Grads are ambitious to achieve financial independence, but most have no idea how to do it
- The younger generation is impeded by a lack of financial education about handling finances broadly, particularly on how to properly use and build credit, shows a new survey by Bread Financial.
- As millions of new college graduates will set foot in the practical world, it could be years before they actually start leading a financially independent life.
It’s officially graduation season in America, and as hundreds of thousands of college students complete their studies, it is also the start of financial independence and management for many.
As grads get their career rolling, their financial goals also turn into bigger and more specific targets, like saving up for an emergency fund or retirement, paying off all student debts, and eventually exploring a sound financial footing. A new survey by Bread Financial shows that while the younger generation is keen to effectively use various financial skills, including personal financial management, budgeting, and investing, the majority are clueless about finding the starting point from where it all begins.
Some college students receive financial literacy as part of their education and are staying financially focused as they head out into the workforce. However, only 32% of grads claim they learned how to budget as part of their schooling, with very few students (26%) understanding need-to-know skills such as balancing a checkbook. This indicates that many states and institutions are missing the mark on foundational financial literacy.
The younger cohort is impeded by a lack of financial education about handling finances broadly, particularly on how to properly use and build credit. As many as 43% think that having a full-time job, spending most of their allotted credit limit in a month (21%), and applying for multiple credit cards close together (18%) improves their credit scoring. Moreover, nearly one-quarter (24%) of this year's graduating class have never applied for a credit card.
Everyone is different and there’s no one size fits all approach when it comes to building credit. However, the longer a consumer’s credit history is peppered with on-time payments, the more potential they will have to raise their credit score. But what many young consumers find tricky is being approved to do so.
There are a number of ways to begin building up a credit score, according to Nick Antonelli, CMO at Bread Financial. One of the first steps can be getting added as an authorized user on a spouse, partner, or parent’s card to establish a credit history. Once a credit history is established, the next step to follow can be applying for an individual credit card. After opening an account, a few foundational steps can help to build credit including paying monthly bills on time. Credit utilization also tends to play a significant part in building credit responsibly for new-to-credit consumers. New users are advised to use their credit lightly by keeping credit card balances at no more than 30% of the limits or setting up auto-pay reminders to never miss a payment leading to credit score drops.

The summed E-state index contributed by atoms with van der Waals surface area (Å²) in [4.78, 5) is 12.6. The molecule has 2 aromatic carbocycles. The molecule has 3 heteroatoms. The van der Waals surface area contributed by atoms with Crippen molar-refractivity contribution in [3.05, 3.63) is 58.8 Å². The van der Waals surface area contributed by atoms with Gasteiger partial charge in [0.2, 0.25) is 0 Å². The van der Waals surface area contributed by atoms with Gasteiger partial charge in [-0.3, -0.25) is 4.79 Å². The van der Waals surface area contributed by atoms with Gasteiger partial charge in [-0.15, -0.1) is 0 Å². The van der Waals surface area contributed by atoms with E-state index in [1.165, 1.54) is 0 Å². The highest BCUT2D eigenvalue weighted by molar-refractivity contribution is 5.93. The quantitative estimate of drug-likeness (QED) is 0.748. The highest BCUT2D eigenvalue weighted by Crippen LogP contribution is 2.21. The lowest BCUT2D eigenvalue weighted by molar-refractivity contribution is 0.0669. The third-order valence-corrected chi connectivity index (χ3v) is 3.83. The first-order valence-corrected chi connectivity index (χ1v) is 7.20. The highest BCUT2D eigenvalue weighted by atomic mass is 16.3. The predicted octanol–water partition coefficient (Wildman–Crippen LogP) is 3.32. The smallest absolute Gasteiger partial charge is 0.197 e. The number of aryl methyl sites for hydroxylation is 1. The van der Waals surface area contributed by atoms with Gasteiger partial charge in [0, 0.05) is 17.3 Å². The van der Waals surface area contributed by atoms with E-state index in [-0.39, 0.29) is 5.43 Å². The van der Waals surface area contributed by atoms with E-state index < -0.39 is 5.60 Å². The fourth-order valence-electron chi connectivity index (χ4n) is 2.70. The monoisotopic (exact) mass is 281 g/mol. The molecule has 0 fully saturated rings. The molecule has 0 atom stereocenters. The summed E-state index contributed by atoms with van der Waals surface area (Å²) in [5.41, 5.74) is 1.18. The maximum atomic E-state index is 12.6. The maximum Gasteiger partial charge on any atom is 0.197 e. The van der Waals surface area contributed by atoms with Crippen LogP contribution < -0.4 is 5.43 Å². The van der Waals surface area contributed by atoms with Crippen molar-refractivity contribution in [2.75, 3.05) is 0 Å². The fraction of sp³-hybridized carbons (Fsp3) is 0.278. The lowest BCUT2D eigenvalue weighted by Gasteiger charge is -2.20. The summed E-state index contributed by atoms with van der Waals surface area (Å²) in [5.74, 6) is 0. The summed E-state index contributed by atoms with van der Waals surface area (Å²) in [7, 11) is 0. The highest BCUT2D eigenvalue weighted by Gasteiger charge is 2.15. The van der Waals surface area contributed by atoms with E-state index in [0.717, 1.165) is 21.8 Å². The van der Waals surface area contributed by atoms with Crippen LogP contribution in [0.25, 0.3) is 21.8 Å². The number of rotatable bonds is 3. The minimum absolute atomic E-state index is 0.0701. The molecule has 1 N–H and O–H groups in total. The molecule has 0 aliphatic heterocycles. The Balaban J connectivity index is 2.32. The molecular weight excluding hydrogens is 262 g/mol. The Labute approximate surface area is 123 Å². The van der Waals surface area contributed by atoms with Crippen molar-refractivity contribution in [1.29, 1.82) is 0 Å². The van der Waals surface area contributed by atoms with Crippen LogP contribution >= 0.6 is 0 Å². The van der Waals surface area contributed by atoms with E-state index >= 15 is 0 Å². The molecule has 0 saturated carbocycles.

Lately, TikTok has also emerged as an accessible place to learn financial advice in case Gen Z doesn’t see eye to eye on traditional financial tips. Moreover, many finance professionals are tapping the platform to create easy-to-understand content educating consumers on complex financial concepts including areas like budgeting and investment.
When it comes to budgeting, currently, one-third of Gen Zers don’t budget and spend more than they make. That may alter as many consumers indicate monitoring their finances more closely than before the pandemic – Gen Zers are increasingly learning from TikTok on how to create a budget and control their spending by carefully planning where every dollar goes.
“Gen Z has the opportunity to take advantage of the many resources available to them, from FinTokers to employers' benefits and materials related to financial wellness, including social media influencers like Taylor Price or John Liang, who offer financial advice in engaging and easily digestible pieces to improve their financial literacy,” said Antonelli.
When entering the workforce, graduates can also acquaint themselves with benefits besides salary — such as compensation packages, retirement plans, and health insurance extended by employers.
“In many ways, Gen Zers are relatively conservative with their money management. They witnessed the recession coupled with the economic impact of the pandemic and the firsthand importance of healthy financial habits. They are not overconfident but rather unsure and seeking out ways to improve their finances and where to turn for advice,” he added.
Money underscores the stress quotient for all Americans, but there exists a vast gender divide. The report highlights how women have historically struggled with financial health and confidence in comparison to men – 38% of women feel stressed about managing their finances after school, compared to only 21% of their male counterparts.
Financial stress is felt by every generation of US adults, from Gen Z all the way up to baby boomers. While 32% of younger people are prioritizing becoming financially independent from their parents/guardians after college, an almost identical 31% are losing sleep due to worries about the same – since elevated student loan balances are also beginning to fall on the shoulders of Gen Zers.
As millions of new college graduates will set foot in the practical world, it could be years before they actually start leading a financially independent life – 87% of the graduating population looks forward to receiving some sort of financial help from their parents or guardians, and more than a quarter (27%) anticipate to have that support for as long as is necessary.